The U.S. federal agency, the Food and Drug Administration (FDA), so far has received more than 5,000 comments on cannabis ahead of a meeting with the World Health Organization (WHO).
On April 4, the FDA called on “interested persons” to pitch in their concerns over the “abuse potential, actual abuse, medical usefulness, trafficking and impact of scheduling changes on availability for medical use of five drug substances.”
Marijuana was one of these substances.
Tom Angell, a U.S. journalist, who was the first to report about the FDA’s call to garner more inputs as it prepares for the meeting with the U.N. agency WHO to discuss these substances, urged Americans to continue sending their comments.
“The [April 23] deadline is soon! Have you made your voice heard yet?” he said.
The WHO’s Expert Committee on Drug Dependence (ECDD) is scheduled to meet with the FDA in early June in Geneva.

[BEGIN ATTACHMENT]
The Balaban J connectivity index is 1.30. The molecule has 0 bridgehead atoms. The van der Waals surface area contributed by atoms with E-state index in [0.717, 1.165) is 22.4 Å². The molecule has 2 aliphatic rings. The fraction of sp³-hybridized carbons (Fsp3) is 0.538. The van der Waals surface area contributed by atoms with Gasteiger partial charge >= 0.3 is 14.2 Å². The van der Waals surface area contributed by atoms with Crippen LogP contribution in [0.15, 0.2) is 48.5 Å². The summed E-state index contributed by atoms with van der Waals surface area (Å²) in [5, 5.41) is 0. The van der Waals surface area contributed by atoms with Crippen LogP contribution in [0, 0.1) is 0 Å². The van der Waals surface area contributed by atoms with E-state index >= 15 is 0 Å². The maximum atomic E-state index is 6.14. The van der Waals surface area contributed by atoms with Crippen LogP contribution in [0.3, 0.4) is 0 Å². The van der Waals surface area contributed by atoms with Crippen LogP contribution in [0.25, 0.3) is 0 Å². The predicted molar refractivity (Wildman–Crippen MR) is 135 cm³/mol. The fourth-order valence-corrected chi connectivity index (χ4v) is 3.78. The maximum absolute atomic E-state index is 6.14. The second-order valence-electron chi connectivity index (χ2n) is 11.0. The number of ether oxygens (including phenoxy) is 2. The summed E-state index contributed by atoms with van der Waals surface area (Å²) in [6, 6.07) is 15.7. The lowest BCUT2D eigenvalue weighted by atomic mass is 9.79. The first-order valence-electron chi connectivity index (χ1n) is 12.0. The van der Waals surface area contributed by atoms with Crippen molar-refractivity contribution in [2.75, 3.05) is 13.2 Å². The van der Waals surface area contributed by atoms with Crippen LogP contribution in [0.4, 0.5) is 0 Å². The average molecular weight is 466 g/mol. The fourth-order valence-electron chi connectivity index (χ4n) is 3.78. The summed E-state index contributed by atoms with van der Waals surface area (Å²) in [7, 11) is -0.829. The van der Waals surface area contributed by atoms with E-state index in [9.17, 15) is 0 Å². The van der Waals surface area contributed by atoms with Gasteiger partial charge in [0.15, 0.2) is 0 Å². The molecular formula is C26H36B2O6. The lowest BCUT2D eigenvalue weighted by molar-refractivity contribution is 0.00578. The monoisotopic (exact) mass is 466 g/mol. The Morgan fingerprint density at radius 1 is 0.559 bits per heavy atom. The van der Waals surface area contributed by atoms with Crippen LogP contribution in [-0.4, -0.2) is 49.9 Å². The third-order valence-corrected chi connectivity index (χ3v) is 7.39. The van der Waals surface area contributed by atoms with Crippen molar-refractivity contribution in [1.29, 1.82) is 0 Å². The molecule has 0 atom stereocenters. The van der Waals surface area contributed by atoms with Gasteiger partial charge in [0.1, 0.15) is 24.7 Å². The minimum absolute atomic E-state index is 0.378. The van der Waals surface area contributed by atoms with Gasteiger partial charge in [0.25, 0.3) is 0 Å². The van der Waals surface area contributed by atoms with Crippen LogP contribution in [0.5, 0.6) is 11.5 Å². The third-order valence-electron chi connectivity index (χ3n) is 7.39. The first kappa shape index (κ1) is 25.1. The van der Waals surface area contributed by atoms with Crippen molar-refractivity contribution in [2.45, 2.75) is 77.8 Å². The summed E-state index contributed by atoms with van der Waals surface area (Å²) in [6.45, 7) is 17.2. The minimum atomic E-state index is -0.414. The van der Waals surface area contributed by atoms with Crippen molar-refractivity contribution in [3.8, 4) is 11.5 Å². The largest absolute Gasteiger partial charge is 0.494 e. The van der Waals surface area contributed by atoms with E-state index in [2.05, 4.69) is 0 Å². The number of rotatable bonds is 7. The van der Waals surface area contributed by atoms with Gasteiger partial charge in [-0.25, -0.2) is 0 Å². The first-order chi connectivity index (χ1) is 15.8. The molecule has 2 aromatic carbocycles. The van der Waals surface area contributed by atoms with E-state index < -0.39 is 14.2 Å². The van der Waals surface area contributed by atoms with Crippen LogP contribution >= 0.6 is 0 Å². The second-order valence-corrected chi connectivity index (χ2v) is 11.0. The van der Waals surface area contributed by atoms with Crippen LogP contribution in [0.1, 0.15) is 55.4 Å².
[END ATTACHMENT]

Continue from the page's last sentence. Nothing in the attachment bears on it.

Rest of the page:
Receiving comments from pro-marijuana advocates could possibly change the WHO’s view on cannabis.
WHO does not prohibit CBD but the FDA doesn’t approve of it despite its usage in 30 U.S. states where medical marijuana is legal.
WHO’s further acceptance of cannabis as an international agency could possibly influence the U.S. federal government’s understanding of the green herb.
Last year, WHO’s committee wrote: “There is no evidence of…any public health-related problems associated with the use of pure CBD.”
Meanwhile, the WHO previously expressed its concern over Canada’s legalizing the recreational use of marijuana nationwide.
Canada will be violating three U.N. conventions prohibiting the production, possession, and consumption of drugs, including cannabis.
However, as the legalization trend continues unabated, the U.N. could be influenced and change its perception of cannabis, who many criticize as outdated.